"Here's a letter for you, Harry," said George Howard. "I was passing
the hotel on my way home from school when Abner Potts called out to me
from the piazza, and asked me to bring it."
The speaker was a bright, round-faced boy of ten. The boy whom he
addressed was five or six years older. Only a week previous he had
lost his father, and as the family consisted only of these two, he was
left, so far as near relatives were concerned, alone in the world.
Immediately after the funeral he had been invited home by Mr. Benjamin
Howard, a friend of his father, but in no manner connected with him by
ties of relationship.
"You can stay here as long as you like, Harry," said Mr. Howard,
kindly. "It will take you some time to form your plans, perhaps, and
George will be glad to have your company."
"Thank you, Mr. Howard," said Harry, gratefully.
"Shall you look for some employment here?"
"No; my father has a second cousin in Colebrook, named John Fox.
Before he died he advised me to write to Mr. Fox, and go to his house
if I should receive an invitation."
"I hope for your sake, he will prove a good man. What is his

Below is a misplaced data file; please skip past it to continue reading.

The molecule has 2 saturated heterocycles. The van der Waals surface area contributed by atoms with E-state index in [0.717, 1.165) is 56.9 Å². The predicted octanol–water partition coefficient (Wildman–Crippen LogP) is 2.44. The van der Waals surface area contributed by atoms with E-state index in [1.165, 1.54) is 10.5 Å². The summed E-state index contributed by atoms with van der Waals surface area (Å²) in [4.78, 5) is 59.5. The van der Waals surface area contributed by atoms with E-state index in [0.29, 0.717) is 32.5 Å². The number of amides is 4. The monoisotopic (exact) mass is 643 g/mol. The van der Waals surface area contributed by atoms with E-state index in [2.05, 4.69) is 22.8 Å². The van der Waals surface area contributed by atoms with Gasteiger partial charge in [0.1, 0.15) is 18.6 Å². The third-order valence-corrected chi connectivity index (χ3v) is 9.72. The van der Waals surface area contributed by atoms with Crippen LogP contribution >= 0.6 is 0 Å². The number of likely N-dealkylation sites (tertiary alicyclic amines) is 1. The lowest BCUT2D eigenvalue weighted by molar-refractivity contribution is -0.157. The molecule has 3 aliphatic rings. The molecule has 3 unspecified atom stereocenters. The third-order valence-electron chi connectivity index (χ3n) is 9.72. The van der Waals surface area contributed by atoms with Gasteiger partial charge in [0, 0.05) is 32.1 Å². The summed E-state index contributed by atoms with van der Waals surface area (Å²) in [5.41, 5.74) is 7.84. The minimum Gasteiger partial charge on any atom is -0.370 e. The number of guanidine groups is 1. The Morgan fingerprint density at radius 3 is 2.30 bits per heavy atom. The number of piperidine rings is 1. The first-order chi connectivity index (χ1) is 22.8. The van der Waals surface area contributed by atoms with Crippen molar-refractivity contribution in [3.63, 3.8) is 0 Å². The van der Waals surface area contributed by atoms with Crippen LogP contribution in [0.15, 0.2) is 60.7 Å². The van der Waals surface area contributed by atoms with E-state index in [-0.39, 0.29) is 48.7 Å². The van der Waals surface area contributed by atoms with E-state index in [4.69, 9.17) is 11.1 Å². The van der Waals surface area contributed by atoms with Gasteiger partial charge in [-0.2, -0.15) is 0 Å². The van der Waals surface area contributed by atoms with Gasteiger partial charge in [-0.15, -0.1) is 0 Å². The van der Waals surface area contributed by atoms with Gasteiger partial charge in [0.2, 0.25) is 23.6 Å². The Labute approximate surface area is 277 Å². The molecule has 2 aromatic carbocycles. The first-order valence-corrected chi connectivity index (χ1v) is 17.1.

"I don't know, nor did my father. All I know is, that he is considered
a prosperous man. This letter is from him."
It was inclosed in a brown envelope, and ran as follows:
"HARRY VANE: I have received your letter saying that your father wants
me to be your guardeen. I don't know as I have any objections, bein' a
business man it will come easy to me, and I think your father was wise
to seleck me. I am reddy to receave you any time. You will come to
Bolton on the cars. That is eight miles from here, and there is a
stage that meats the trane. It wouldn't do you any harm to walk, but
boys ain't so active as they were in my young days. The stage fare is
fifty cents, which I shall expect you to pay yourself, if you ride.